Purdue Pharma will pay over $8 billion in fines. What happened?
OxyContin manufacturer Purdue Pharma pled guilty to three charges of conspiracy and agreed to pay the largest penalties ever levied against a pharmaceutical manufacturer in U.S. history.
- Yesterday, the Justice Department announced “a resolution of its criminal and civil investigations into the opioid manufacturer Purdue Pharma LP.”
- Purdue Pharma pled guilty to conspiracy to defraud the United States by impeding the lawful function of the DEA, including aiding and abetting the violations of the Food, Drug, and Cosmetics Act, and conspiracy to violate the Federal Anti-Kickback Statute. As part of a civil settlement, the corporation agreed on a bankruptcy package and the Sackler family will pay $225 million.
- Purdue and other opioid manufacturers and distributors are facing lawsuits in almost every state for their role in the opioid crisis across the country.
- Purdue chairman Steve Miller noted in a statement that the Sackler family, who founded the company, no longer sit on the board of the corporation. He said that Purdue “deeply regrets and accepts responsibility for the misconduct detailed by the Department of Justice.”
- Purdue made over $30 billion in profits from the sale of OxyContin since its inception. The company was found guilty of providing illegal kickbacks to doctors for prescribing opioids and failed to report instances of physicians over-prescribing highly addictive drugs to patients. Purdue declared bankruptcy last year in the midst of thousands of lawsuits.
- Criminal charges from several states are still yet to resolve despite the federal resolution; the Massachusetts Attorney General yesterday said that she was “not done” with the Sacklers or Purdue.
- The CDC estimates that the opioid crisis has led to the death of over 450,000 Purdue Pharma was the original manufacturer of OxyContin, a highly addictive opioid drug, and marketed the drug aggressively to Americans between 1998 and 2018. The Department of Justice stated that Purdue’s actions directly created a “devastating ripple effect…[that] left lives lost and others addicted.”
- Express dissatisfaction with the settlement. New York Magazine points out that an $8 billion bankruptcy deal is nothing compared to the $30 billion in profits of the company, and a writer for the New Yorker highlights that the Sacklers have already taken over $13 billion out of the company for themselves. Huff Post reports on comments from state Attorneys General, including Connecticut AG William Tong who called the settlement “a mirage of justice.”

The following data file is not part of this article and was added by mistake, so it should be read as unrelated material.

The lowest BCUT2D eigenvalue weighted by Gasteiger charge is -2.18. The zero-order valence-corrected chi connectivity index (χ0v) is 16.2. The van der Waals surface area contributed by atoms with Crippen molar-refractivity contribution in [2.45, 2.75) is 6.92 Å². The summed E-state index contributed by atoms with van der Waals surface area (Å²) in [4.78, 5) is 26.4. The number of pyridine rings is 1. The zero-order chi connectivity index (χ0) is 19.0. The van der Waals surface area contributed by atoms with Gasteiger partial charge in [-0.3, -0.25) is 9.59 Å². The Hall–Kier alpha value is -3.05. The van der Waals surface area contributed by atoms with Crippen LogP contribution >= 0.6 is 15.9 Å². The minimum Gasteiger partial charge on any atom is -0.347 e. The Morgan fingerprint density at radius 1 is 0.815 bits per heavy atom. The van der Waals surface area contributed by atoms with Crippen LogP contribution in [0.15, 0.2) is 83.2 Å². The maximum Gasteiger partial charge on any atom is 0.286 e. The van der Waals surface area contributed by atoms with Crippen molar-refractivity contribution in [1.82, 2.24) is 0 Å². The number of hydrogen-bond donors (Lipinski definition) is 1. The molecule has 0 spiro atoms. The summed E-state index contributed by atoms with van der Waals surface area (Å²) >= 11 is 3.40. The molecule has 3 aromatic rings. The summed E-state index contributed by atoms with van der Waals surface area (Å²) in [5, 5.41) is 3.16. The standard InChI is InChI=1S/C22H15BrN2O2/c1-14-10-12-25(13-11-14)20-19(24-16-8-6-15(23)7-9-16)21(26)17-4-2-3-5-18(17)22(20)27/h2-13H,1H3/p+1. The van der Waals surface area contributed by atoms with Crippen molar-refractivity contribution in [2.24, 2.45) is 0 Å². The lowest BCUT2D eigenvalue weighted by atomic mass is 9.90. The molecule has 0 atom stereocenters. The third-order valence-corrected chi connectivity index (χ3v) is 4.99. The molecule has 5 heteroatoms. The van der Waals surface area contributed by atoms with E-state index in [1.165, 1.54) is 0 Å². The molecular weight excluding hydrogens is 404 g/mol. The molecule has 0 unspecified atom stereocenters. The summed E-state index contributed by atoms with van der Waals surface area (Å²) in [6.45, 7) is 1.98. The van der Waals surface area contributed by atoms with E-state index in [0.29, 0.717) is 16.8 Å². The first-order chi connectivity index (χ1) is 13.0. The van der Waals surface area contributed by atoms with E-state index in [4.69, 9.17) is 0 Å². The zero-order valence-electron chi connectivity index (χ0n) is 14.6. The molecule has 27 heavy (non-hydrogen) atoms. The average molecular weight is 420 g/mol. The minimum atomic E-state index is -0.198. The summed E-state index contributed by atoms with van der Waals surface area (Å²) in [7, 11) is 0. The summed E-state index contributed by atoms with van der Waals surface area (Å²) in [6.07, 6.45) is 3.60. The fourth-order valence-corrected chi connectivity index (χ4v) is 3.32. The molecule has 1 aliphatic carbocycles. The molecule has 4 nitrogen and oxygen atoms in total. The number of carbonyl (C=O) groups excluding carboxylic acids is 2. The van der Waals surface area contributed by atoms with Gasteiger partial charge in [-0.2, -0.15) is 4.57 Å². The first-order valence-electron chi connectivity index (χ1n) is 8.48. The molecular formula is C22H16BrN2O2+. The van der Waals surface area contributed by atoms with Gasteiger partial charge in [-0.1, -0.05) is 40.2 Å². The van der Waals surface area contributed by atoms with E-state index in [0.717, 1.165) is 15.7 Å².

- Speculates that the deal is part of a campaign to boost Purdue’s public image. Bloomberg writes that the settlement is probably “part of Purdue’s effort to move past claims it helped spark a public-health crisis over opioids with its marketing of OxyContin.”
- Generally regards the deal as too little, too late. The Daily Beast holds Purdue Pharma directly responsible for the opioid crisis, while The New York Times points out that the settlement does little to address the needs of those who have suffered at the hands of opioid addiction. Vox criticizes the deal for sending no one to prison on criminal charges. CNN reports that Purdue clearly and flagrantly broke the law.
- Expresses cautious skepticism about the deal. Fox News points out that the Sackler family was not issued criminal charges, although they are not yet exempt from criminal liability.
- Points out that the deal does nothing to address those affected by the opioid crisis. In an article for Breitbart News, one recovering opioid user calls Purdue a “drug cartel.” Reason writes that the settlement “makes drug warriors feel good, but won’t reduce opioid-related deaths.”
- Highlights President Trump’s role in securing a guilty plea from the pharmaceutical company. Savage Nation calls the settlement a “score for Trump,” while the National Review highlights the complexity of the litigation which led to the settlement under Trump’s administration, especially in the midst of the coronavirus pandemic.
© Evelyn Torsher, 2020